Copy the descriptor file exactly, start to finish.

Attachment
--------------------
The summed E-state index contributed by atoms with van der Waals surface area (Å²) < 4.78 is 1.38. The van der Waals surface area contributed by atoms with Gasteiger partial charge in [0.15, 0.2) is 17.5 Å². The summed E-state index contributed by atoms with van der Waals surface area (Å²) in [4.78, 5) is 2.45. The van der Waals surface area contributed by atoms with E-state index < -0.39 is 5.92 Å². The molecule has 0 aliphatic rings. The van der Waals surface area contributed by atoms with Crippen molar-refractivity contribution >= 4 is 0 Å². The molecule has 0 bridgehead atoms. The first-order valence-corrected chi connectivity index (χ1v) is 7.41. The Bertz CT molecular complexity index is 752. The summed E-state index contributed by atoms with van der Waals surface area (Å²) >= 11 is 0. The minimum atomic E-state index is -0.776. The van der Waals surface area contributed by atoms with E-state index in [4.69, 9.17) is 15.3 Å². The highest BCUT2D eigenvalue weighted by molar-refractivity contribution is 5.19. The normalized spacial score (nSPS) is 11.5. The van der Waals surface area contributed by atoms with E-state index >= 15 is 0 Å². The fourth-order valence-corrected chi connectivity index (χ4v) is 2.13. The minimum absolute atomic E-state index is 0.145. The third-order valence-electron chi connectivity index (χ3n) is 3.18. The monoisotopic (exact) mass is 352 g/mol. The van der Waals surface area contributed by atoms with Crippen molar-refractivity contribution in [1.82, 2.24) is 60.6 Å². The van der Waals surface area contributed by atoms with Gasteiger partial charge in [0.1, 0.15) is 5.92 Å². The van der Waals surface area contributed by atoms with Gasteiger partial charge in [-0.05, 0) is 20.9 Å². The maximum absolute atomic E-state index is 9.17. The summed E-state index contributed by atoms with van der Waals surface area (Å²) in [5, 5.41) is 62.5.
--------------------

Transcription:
The summed E-state index contributed by atoms with van der Waals surface area (Å²) < 4.78 is 1.38. The van der Waals surface area contributed by atoms with Gasteiger partial charge in [0.15, 0.2) is 17.5 Å². The summed E-state index contributed by atoms with van der Waals surface area (Å²) in [4.78, 5) is 2.45. The van der Waals surface area contributed by atoms with E-state index < -0.39 is 5.92 Å². The molecule has 0 aliphatic rings. The van der Waals surface area contributed by atoms with Crippen molar-refractivity contribution >= 4 is 0 Å². The molecule has 0 bridgehead atoms. The first-order valence-corrected chi connectivity index (χ1v) is 7.41. The Bertz CT molecular complexity index is 752. The summed E-state index contributed by atoms with van der Waals surface area (Å²) >= 11 is 0. The minimum atomic E-state index is -0.776. The van der Waals surface area contributed by atoms with E-state index in [4.69, 9.17) is 15.3 Å². The highest BCUT2D eigenvalue weighted by molar-refractivity contribution is 5.19. The normalized spacial score (nSPS) is 11.5. The van der Waals surface area contributed by atoms with E-state index >= 15 is 0 Å². The fourth-order valence-corrected chi connectivity index (χ4v) is 2.13. The minimum absolute atomic E-state index is 0.145. The third-order valence-electron chi connectivity index (χ3n) is 3.18. The monoisotopic (exact) mass is 352 g/mol. The van der Waals surface area contributed by atoms with Crippen molar-refractivity contribution in [1.82, 2.24) is 60.6 Å². The van der Waals surface area contributed by atoms with Gasteiger partial charge in [0.1, 0.15) is 5.92 Å². The van der Waals surface area contributed by atoms with Gasteiger partial charge in [-0.05, 0) is 20.9 Å². The maximum absolute atomic E-state index is 9.17. The summed E-state index contributed by atoms with van der Waals surface area (Å²) in [5, 5.41) is 62.5.